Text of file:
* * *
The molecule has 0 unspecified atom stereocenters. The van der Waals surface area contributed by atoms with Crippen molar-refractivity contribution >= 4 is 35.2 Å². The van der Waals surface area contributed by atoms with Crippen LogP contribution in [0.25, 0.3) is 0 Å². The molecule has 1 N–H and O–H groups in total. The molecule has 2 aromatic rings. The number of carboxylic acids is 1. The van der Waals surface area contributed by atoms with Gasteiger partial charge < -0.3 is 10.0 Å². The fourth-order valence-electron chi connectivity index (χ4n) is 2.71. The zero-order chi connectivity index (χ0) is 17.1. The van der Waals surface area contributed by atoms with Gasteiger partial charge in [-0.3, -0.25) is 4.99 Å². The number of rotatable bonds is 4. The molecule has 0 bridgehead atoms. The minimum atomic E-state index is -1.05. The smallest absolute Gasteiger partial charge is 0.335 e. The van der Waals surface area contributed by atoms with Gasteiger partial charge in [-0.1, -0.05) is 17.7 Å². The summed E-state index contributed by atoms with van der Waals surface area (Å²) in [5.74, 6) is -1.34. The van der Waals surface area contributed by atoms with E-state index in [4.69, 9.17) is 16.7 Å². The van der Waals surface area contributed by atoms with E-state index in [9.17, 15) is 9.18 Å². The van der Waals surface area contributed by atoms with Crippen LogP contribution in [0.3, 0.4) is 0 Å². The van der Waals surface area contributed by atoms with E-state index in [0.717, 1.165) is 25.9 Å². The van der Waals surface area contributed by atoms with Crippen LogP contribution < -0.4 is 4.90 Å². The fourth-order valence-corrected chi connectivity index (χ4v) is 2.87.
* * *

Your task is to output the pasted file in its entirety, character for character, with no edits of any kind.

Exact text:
The molecule has 0 unspecified atom stereocenters. The van der Waals surface area contributed by atoms with Crippen molar-refractivity contribution >= 4 is 35.2 Å². The van der Waals surface area contributed by atoms with Crippen LogP contribution in [0.25, 0.3) is 0 Å². The molecule has 1 N–H and O–H groups in total. The molecule has 2 aromatic rings. The number of carboxylic acids is 1. The van der Waals surface area contributed by atoms with Gasteiger partial charge < -0.3 is 10.0 Å². The fourth-order valence-electron chi connectivity index (χ4n) is 2.71. The zero-order chi connectivity index (χ0) is 17.1. The van der Waals surface area contributed by atoms with Gasteiger partial charge in [-0.3, -0.25) is 4.99 Å². The number of rotatable bonds is 4. The molecule has 0 bridgehead atoms. The minimum atomic E-state index is -1.05. The smallest absolute Gasteiger partial charge is 0.335 e. The van der Waals surface area contributed by atoms with Gasteiger partial charge in [-0.1, -0.05) is 17.7 Å². The summed E-state index contributed by atoms with van der Waals surface area (Å²) in [5.74, 6) is -1.34. The van der Waals surface area contributed by atoms with E-state index in [4.69, 9.17) is 16.7 Å². The van der Waals surface area contributed by atoms with E-state index in [9.17, 15) is 9.18 Å². The van der Waals surface area contributed by atoms with Crippen LogP contribution in [0.3, 0.4) is 0 Å². The van der Waals surface area contributed by atoms with E-state index in [0.717, 1.165) is 25.9 Å². The van der Waals surface area contributed by atoms with Crippen LogP contribution < -0.4 is 4.90 Å². The fourth-order valence-corrected chi connectivity index (χ4v) is 2.87.